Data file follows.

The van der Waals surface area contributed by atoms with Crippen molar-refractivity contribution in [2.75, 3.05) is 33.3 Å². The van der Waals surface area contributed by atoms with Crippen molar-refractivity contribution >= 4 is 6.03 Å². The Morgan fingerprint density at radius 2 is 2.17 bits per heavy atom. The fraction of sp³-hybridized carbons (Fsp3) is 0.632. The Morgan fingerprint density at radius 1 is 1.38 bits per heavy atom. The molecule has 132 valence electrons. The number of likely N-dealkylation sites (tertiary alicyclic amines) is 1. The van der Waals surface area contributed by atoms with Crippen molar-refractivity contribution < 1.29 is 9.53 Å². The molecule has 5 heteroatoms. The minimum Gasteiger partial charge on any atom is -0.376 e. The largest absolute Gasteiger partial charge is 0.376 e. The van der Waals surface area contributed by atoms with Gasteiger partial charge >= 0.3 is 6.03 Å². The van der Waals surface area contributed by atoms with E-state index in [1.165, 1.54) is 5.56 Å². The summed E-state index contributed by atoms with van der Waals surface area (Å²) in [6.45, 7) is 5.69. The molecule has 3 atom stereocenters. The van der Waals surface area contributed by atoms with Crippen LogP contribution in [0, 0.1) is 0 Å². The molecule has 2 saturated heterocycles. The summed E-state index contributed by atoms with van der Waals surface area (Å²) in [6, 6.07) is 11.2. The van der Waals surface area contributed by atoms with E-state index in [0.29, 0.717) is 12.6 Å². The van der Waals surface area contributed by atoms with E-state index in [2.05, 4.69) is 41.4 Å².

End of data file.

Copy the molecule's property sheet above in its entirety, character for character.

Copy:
The van der Waals surface area contributed by atoms with Crippen molar-refractivity contribution in [2.75, 3.05) is 33.3 Å². The van der Waals surface area contributed by atoms with Crippen molar-refractivity contribution >= 4 is 6.03 Å². The Morgan fingerprint density at radius 2 is 2.17 bits per heavy atom. The fraction of sp³-hybridized carbons (Fsp3) is 0.632. The Morgan fingerprint density at radius 1 is 1.38 bits per heavy atom. The molecule has 132 valence electrons. The number of likely N-dealkylation sites (tertiary alicyclic amines) is 1. The van der Waals surface area contributed by atoms with Crippen molar-refractivity contribution < 1.29 is 9.53 Å². The molecule has 5 heteroatoms. The minimum Gasteiger partial charge on any atom is -0.376 e. The largest absolute Gasteiger partial charge is 0.376 e. The van der Waals surface area contributed by atoms with Gasteiger partial charge >= 0.3 is 6.03 Å². The van der Waals surface area contributed by atoms with E-state index in [1.165, 1.54) is 5.56 Å². The summed E-state index contributed by atoms with van der Waals surface area (Å²) in [6.45, 7) is 5.69. The molecule has 3 atom stereocenters. The van der Waals surface area contributed by atoms with Crippen LogP contribution in [0, 0.1) is 0 Å². The molecule has 2 saturated heterocycles. The summed E-state index contributed by atoms with van der Waals surface area (Å²) in [6, 6.07) is 11.2. The van der Waals surface area contributed by atoms with E-state index in [0.29, 0.717) is 12.6 Å². The van der Waals surface area contributed by atoms with E-state index in [2.05, 4.69) is 41.4 Å².